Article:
Thursday, December 03, 2015

He'll break the promise, he just won't make the announcement

 At Tuesday's US House Armed Services Committee hearing, Secretary of Defense Ash Carter declared:

 Next, in full coordination with the government of Iraq, we're deploying a specialized, expeditionary targeting force to assist Iraqi and Kurdish Peshmerga forces and put even more pressure on ISIL.  These special operators will, over time, be able to conduct raids, free hostages, gather intelligence and capture ISIL leaders.   

For any confused as to what this actually means, Jim Miklaszewski, Courtney Kube and Corky Siemaszko (NBC News) report:

 "A raid is a combat operation, there's no way around that," said Colonel Steve Warren, the Baghdad-based spokesman for the Combined Joint Task Force-Operation Inherent Resolve. "So yeah, more Americans will be coming here to Iraq and some of them will be conducting raids inside of both Iraq and Syria." 

There's no way around it.

But there is a way around accountability.

And many in the press are happy to provide it.

US President Barack Obama swore no US troops would be involved in combat -- then it became ground combat -- war planes dropping bombs are combat fighters.

So now that there is no more weasel room for Barack and his broken promise is broken, how can you continue to shield the little tyke from criticism?

You offer headlines where the Pentagon becomes the subject and providing an active verb that places the decision on them -- as if the Pentagon is now commander-in-chief?

It's part of the whole rush to let the little tyke down easy, to spare him the responsibilities of the role of president because apparently he's never been up to the job.  Part of the job, after all, is taking the heat.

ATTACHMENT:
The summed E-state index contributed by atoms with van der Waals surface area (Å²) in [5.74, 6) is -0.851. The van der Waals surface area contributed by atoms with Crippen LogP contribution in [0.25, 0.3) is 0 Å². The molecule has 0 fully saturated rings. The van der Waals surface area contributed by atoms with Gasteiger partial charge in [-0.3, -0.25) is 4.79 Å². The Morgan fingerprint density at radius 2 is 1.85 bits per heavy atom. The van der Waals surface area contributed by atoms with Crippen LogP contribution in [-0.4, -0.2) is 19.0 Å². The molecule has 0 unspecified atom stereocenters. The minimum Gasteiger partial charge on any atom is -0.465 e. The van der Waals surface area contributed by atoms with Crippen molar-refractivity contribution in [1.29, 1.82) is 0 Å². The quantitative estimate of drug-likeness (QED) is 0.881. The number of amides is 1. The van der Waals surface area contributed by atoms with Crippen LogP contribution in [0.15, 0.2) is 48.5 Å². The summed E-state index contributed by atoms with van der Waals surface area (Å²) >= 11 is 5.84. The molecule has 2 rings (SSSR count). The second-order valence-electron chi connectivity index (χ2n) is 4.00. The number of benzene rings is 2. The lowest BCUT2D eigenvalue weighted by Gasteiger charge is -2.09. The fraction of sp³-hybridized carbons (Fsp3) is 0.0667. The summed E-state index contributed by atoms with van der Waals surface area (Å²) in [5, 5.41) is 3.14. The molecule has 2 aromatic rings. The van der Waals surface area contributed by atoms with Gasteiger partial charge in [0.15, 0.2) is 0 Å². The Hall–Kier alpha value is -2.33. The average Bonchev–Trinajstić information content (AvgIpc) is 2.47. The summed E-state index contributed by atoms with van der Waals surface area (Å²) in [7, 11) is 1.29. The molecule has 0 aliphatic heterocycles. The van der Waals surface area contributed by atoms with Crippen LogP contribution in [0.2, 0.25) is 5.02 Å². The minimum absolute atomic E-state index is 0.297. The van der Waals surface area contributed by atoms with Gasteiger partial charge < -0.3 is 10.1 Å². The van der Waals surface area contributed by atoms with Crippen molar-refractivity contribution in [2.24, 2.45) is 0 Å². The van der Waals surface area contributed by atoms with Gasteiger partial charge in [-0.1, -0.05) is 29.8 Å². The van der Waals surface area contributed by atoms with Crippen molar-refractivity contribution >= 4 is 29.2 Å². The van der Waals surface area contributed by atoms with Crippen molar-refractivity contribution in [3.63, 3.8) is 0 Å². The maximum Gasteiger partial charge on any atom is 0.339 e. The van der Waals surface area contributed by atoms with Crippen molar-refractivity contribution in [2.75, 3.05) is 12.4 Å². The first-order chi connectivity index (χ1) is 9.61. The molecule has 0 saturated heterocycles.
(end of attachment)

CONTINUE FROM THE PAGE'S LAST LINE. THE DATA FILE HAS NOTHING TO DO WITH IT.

Donald Trump, who is running for the Republican Party's 2016 presidential nomination, is criticizing Barack for making the issue public.

It could just as easily be argued that Donald's critique demonstrates a considerable lack of understanding with regard to democracy and an informed public.

The stronger critique of Barack on this would be: When he wanted to say no US troops in combat in Iraq, he made that announcement publicly in front of the cameras but, when it was time to change the policy, he left it to underlings to announce.

Again, part of the job of being US president is taking the heat for the decisions -- not hiding away behind the skirts and pants of others.

The editorial board of the PITTSBURGH POST-GAZETTE argues, "Americans need to ask what is going on. Their military has been fighting in Iraq for 12 years. Most of the U.S. troops were withdrawn, with the agreement of the Iraqi government, four years ago. The government’s mostly Shiite Muslim forces, with extensive U.S. air and other support, are now trying to take back Ramadi, a Sunni Muslim city and famous American battleground, from Sunni Islamic State forces."

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